When news happens, text SDE and your photos or videos to 80360. Or contact us by email and phone.
Homeless patient pilot bid to halt the bed-blocking
AN innovative scheme to get homeless people off the streets of Southampton after being discharged from hospital is being launched in a bid to save the cashstrapped NHS thousands of pounds.
Two Saints housing association has been awarded £270,900 to get the pioneering scheme up and running with the aim of ending the vicious cycle that sees homeless people in and out of accident and emergency.
It is hoped the pilot will prove such a success in preventing bed blocking by those with nowhere to go, slash re-admission rates to an already under-pressure emergency department and boost the health of those in need, that it will become a permanent fixture in the city.
Two Saints, which provides accommodation and support for the homeless, will use the grant from the Department of Health to launch the Breathing Space aftercare service, offering them a place to stay once they have left hospital.
They have joined forces with Solent NHS Trust’s Homeless Healthcare Team to improve discharge arrangements for the homeless, ensuring they have appropriate accommodation and support during their recovery.
The scheme will include a Medical Respite Centre to provide accommodation for eight people and a staff teamwill be present 24/7 to help resolve problems regarding a place to stay, as well as their health.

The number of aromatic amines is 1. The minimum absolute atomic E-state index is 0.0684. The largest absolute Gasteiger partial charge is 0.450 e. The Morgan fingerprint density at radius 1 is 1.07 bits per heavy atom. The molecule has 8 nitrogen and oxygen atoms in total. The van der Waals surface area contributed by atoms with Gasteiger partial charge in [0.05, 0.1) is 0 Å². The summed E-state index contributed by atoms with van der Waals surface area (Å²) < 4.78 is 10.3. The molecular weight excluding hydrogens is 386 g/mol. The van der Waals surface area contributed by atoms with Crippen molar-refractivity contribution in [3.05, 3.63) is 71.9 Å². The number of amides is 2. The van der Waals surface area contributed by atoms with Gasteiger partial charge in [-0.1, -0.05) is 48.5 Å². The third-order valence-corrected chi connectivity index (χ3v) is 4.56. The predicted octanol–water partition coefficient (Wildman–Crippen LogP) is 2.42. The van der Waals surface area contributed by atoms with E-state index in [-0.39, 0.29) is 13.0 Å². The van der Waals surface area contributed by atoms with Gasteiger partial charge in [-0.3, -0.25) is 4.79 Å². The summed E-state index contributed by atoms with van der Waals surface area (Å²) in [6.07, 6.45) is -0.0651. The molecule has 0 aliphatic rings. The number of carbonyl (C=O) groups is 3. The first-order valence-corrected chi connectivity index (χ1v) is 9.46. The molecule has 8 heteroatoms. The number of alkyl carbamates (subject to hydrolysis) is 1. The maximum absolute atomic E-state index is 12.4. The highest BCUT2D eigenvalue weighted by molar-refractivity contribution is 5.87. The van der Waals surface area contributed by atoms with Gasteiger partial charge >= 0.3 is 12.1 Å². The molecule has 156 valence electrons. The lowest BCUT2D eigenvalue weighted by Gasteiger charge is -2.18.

Louise Barnden, chief executive of Two Saints, said: “We are very excited about winning this funding in partnership with our colleagues from Solent Healthcare.
“The Breathing Space project will provide just that – a period of respite and recovery for people being discharged from hospital with no home to go to. The service will help them to find accommodation as well as giving any aftercare support they need for their health conditions.
“This will help stop the damaging cycle of homelessness, poor health and hospital admission.”
The pilot project is for one year only but those involved are confident the service will prove its value to health bosses.
Nationally it is estimated that homeless people attend accident and emergency up to six times more than people with a home and 70 per cent are discharged back on to the street.
Andrew Mortimore, director of public health for Southampton City Council, added: “I am delighted that this pilot project has been funded as it will support and meet the needs of some of the city’s most vulnerable residents.
“The new service will be a more appropriate and sustainable response to their needs, result in less episodes of hospital care and make a real difference to their lives.”
Comments are closed on this article.